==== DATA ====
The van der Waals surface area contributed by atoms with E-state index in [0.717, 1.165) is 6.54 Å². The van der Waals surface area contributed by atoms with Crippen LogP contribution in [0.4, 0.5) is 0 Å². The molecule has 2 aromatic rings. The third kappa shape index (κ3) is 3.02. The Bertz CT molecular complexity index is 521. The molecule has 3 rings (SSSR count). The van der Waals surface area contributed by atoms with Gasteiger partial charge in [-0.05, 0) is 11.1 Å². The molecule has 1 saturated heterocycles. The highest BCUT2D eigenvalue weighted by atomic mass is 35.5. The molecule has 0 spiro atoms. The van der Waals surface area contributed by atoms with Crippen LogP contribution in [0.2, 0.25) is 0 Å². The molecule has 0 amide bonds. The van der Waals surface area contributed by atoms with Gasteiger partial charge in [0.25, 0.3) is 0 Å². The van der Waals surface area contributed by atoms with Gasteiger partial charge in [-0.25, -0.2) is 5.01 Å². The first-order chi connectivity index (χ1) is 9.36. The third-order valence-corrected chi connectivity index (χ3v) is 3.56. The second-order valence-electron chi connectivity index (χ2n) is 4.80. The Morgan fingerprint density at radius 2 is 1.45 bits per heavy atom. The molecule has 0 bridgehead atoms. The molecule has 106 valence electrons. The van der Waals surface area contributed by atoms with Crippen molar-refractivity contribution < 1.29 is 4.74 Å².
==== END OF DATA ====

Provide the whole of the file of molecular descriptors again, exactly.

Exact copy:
The van der Waals surface area contributed by atoms with E-state index in [0.717, 1.165) is 6.54 Å². The van der Waals surface area contributed by atoms with Crippen LogP contribution in [0.4, 0.5) is 0 Å². The molecule has 2 aromatic rings. The third kappa shape index (κ3) is 3.02. The Bertz CT molecular complexity index is 521. The molecule has 3 rings (SSSR count). The van der Waals surface area contributed by atoms with Gasteiger partial charge in [-0.05, 0) is 11.1 Å². The molecule has 1 saturated heterocycles. The highest BCUT2D eigenvalue weighted by atomic mass is 35.5. The molecule has 0 spiro atoms. The van der Waals surface area contributed by atoms with Crippen LogP contribution in [0.2, 0.25) is 0 Å². The molecule has 0 amide bonds. The van der Waals surface area contributed by atoms with Gasteiger partial charge in [0.25, 0.3) is 0 Å². The van der Waals surface area contributed by atoms with Gasteiger partial charge in [-0.25, -0.2) is 5.01 Å². The first-order chi connectivity index (χ1) is 9.36. The third-order valence-corrected chi connectivity index (χ3v) is 3.56. The second-order valence-electron chi connectivity index (χ2n) is 4.80. The Morgan fingerprint density at radius 2 is 1.45 bits per heavy atom. The molecule has 0 bridgehead atoms. The molecule has 106 valence electrons. The van der Waals surface area contributed by atoms with Crippen molar-refractivity contribution < 1.29 is 4.74 Å².